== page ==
Mr Kernaghans steamer is navigating Lough Gill, which has increased the value of country produce in Sligo market 15 percent, and it is proposed to connect the Lough with the Shannon four miles distant.’

Roscommon & Leitrim Gazette, 11 May 1844

The paddle steamer ‘Maid of Breffni’ at Dromahair Quay.

In 1885 the ‘Maid of Breffni’ was wrecked, reported sank entering the river Bonet from Sligo, later raised and towed to Dromahair and abandoned at the quay. By this time, the steamer business had been taken by the Sligo, Leitrim and Northern Counties Railway.

Thomas Campbell Foster, in his book ‘Letters on the Condition of the People of Ireland’, talks of an ingenious idea. ‘It is proposed, I understand, that the railroad should run into a kind of dock or slip in one lough and that the vessels, without unloading them, should be floated onto carriages and conveyed, cargo and all together, to the navigable water of the other lough.’2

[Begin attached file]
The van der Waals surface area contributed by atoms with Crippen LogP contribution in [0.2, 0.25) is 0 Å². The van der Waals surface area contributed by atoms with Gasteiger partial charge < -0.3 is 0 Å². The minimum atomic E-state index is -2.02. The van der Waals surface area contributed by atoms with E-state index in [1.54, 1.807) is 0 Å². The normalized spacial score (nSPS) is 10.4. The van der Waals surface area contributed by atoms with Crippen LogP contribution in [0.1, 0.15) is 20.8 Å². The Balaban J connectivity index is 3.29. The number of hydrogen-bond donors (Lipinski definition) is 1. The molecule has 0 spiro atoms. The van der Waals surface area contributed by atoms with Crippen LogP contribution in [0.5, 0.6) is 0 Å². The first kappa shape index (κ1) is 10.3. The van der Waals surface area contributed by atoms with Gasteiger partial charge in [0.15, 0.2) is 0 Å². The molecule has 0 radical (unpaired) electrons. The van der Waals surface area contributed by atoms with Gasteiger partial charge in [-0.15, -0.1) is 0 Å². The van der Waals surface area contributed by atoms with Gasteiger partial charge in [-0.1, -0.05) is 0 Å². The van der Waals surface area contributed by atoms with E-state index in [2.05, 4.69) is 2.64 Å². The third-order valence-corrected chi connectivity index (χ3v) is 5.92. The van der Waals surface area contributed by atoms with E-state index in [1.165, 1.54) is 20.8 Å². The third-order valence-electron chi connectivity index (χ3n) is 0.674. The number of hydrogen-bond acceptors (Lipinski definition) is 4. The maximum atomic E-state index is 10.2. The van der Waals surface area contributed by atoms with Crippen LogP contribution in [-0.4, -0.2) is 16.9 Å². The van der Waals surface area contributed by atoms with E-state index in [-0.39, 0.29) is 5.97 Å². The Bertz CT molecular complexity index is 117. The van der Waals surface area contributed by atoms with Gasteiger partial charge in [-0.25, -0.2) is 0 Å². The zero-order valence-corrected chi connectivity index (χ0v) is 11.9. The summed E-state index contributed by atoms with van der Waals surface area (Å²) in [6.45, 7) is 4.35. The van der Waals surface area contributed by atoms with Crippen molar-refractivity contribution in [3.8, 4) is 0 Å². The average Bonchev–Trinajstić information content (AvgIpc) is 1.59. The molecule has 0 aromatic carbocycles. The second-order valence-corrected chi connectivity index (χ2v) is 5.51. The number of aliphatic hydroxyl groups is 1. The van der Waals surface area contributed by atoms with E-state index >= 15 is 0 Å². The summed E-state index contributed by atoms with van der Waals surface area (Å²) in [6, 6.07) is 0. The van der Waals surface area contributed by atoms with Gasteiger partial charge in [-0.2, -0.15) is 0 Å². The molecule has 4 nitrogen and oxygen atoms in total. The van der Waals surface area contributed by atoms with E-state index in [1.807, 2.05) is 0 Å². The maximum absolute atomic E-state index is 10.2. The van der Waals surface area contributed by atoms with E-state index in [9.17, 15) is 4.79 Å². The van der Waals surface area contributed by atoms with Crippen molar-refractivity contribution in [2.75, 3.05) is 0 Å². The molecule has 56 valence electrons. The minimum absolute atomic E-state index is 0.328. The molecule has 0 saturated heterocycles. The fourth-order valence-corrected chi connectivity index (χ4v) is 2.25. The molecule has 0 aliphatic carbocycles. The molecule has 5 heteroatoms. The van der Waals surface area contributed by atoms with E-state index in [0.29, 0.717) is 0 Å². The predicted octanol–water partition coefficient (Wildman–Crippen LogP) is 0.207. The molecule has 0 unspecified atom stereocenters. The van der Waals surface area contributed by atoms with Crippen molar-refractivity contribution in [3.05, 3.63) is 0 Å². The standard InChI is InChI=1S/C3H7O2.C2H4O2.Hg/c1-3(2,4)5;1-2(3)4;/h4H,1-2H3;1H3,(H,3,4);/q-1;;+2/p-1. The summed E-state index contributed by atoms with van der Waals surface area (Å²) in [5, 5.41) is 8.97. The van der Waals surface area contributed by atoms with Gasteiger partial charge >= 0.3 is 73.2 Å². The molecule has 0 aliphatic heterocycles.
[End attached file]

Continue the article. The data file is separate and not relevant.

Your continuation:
A system of inclined planes had been used to varying degrees of success, in several different canal systems. An inclined plane is a system for raising boats between different water levels. Boats may be conveyed afloat, in caissons, or may carried in cradles or slings. Dukarts Canal was built to provide transport for coal the Drumglass Collieries to the Coalisland Canal in County Tyrone, Ulster. It opened in 1777, and used three inclined planes, rather than locks, to cope with changes in level. There is little evidence that it was ever used, as the planes could not be made to work properly, and they were dismantled in 1787. William Jessop was sent to inspect the works by John Smeaton, both of whom were involved in surveying a route for the proposed Grand Canal from Dublin to the River Shannon, and both men had worked with Alexander Nimmo previously. Nimmo says, in a report dated 1824 ‘…whence, through the parish of Killenummery, we descend gradually to the River Bonnet (sic), at Dromahair, and so to Lough Gill, which is navigable to Sligo. A set of inclined planes, from the coal bed down to Lough Allen, would the only be wanted to permit the coal to be transported either to the Shannon Navigation or to the Sea Ports: and were iron railways laid along the line…we would have a communication opened up between that navigation and the seaports of the west coast. 8